"Bravo, Juliet. Encore, and more of Lesser. With reservations... Noel Coward's perfectly constructed comedy has been given a thorough but only intermittently funny revival in the Lyttelton. This is because of all the effort involved. The two leads leave no stone of subtext unturned. The first act on a hotel balcony in Normandy takes almost 55 minutes playing time... Lesser and Stevenson play the Strindbergian intensity, but a chemical ingredient of, oh, glamour and sexiness is missing... The Normandy hotel balcony designed by Stephen Brimson Lewis looks like the Taj Mahal in that damned moonlight, the Paris flat a tall triangular museum of modern art. Lines such as 'Kiss me before you die and worms pop out of your eye sockets' do not sting if the pay-off ('Elyot, worms don't pop') doesn't reestablish the surface veneer. Private Lives embodies Coward's profound belief in triviality while suggesting that brutality in sex -'Women should be struck regularly, like gongs' - is a fact of life. You can certainly see this revival as a tribute to Coward's cynical view of normal domesticity, as well as to his abiding brilliance. But you may not love it as much as you'd like." The Daily Mail

"... Unfortunately Philip Franks, director of this ill-starred centenary production, has subjected Private Lives to a radical facelift. Thanks to his attentions and those of his miscast stars, Juliet Stevenson and Anton Lesser, this handsome comedy of manners is left scarred and sagging. You can glimpse and relish the comic outline, but what a destructive knife has been wielded. Franks rejects the way Coward is traditionally played: cool as a royal snub, emotions tied up in understatement and repression. Elyot and Amanda, who meet by chance on the adjoining terraces of a Deauville hotel where they are honeymooning with their respectively boring partners, discover old passions. Accordingly Stevenson and Lesser, serious actors who never resist the lure of a good tantrum, turn up the heat. But the comic point and pathos about Coward's style and this couple in particular is that his characters do not wear hearts on their sleeves. They use flippancy to conceal feelings. Elyot and Amanda are caught in undercurrents of erotic excitement. The comedy only comes across forcefully if they are on their guard, struggling to keep old desires hidden. Here, though, everything hangs heavily out. Miss Stevenson sets a faintly menacing mood. Mr Lesser, a slightly camp figure who leaps from his seat like a surprised rabbit when he recognises Amanda, is not so much Coward's narcissist charmer as a fraught loser who succumbs to flaps. There's not much more than the odd crackle of the famous sexual electricity that courses between the lovers. The comic tone keeps failing. When the adultery-prone couple escape to Amanda's Parisian apartment, their famous fight is so fast and furious you would almost think this was the sex war as grimly waged by Strindberg or Edward Albee. Here the sturdy Miss Stevenson dances a wild tango and in fury brings the frail Lesser crashing to the floor..." The London Evening Standard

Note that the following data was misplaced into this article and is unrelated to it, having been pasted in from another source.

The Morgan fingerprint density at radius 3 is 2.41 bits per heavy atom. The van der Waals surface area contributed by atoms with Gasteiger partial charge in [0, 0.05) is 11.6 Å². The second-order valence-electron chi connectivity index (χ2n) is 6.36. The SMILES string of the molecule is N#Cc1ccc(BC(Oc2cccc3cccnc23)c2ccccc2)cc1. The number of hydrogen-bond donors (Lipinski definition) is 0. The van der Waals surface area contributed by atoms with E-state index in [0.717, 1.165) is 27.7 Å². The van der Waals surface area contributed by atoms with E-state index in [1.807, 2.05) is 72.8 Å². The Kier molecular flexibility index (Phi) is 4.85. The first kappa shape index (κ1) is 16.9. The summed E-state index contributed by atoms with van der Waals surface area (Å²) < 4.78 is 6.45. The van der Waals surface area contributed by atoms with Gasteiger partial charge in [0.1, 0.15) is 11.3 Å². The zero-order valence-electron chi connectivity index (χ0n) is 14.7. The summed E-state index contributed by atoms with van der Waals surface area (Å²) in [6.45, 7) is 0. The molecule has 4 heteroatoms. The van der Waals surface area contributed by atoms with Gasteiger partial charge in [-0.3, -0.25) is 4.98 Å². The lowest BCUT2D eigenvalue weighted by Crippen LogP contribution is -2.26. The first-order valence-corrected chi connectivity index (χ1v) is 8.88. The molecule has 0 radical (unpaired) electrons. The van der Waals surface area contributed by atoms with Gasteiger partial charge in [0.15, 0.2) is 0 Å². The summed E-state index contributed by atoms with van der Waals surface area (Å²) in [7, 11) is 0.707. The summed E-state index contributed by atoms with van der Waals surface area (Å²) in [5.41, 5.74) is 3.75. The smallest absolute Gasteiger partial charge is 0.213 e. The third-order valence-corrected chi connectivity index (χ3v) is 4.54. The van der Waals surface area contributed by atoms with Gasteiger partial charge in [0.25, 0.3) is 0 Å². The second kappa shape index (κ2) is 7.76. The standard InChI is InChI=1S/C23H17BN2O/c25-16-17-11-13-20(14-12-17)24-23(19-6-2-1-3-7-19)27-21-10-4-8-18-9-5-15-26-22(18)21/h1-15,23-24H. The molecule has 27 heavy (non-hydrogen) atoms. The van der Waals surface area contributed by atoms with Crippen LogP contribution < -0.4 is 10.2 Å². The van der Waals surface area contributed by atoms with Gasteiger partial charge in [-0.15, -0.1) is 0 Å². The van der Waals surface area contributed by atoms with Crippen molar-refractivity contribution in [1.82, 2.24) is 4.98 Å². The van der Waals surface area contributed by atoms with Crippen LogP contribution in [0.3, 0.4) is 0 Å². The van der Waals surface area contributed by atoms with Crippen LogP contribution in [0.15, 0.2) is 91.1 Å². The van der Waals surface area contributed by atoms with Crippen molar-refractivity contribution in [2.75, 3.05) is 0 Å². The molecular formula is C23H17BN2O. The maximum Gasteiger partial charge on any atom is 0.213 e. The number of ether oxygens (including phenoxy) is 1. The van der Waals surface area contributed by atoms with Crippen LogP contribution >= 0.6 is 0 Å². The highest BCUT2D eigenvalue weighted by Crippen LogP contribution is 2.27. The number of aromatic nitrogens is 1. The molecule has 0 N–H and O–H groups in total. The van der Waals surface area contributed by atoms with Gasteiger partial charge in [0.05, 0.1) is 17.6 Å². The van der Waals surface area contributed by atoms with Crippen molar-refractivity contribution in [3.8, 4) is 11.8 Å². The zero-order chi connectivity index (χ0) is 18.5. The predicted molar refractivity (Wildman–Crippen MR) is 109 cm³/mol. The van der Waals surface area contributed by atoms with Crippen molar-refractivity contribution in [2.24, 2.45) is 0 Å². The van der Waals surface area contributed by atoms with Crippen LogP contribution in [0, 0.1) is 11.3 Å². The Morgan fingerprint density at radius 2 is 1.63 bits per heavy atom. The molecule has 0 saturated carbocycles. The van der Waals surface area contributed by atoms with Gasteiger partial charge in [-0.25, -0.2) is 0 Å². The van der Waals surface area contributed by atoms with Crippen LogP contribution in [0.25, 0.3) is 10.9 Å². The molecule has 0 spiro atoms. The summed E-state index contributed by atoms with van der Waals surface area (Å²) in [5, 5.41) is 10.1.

"...Since the play is regularly staged elsewhere, one does expect something special from a showing at the nation's premier classical theatre. And thanks to Juliet Stevenson's ability to bring depth to a character still often played as a slightly over-age, vastly self-indulgent member of the Charleston generation, something special is what Philip Franks's production proceeds to deliver... Amanda and Elyot's flight to Paris, the rapture and the quarrels that, with wounds exchanged and possessions smashed, come to a more violent climax than in any Private Lives I've seen before. Sounds as if the production lacks fun? In fact, the first-night laughter was consistent. Moreover, Stevenson answers those who have her categorised as a sombre, even tragic actress. You cannot call her reaction to the reappearance of Elyot a mere double-take, nor is the "yes" with which, moments later, she admits to Victor that she is lying a meek monosyllable. Her face tightens, flickers, sags, in a bravura display of minimalist wit. But the revival's achievement is to show us two people who find it hard to be together but impossible to be apart. Though Lesser expresses direct passion strongly, and always suggests that Elyot's trademark flippancy is actually bravado, one can imagine a darker, more inner performance of the role. But Stevenson packs half her lines with subtext and all her pauses with feeling..." The Times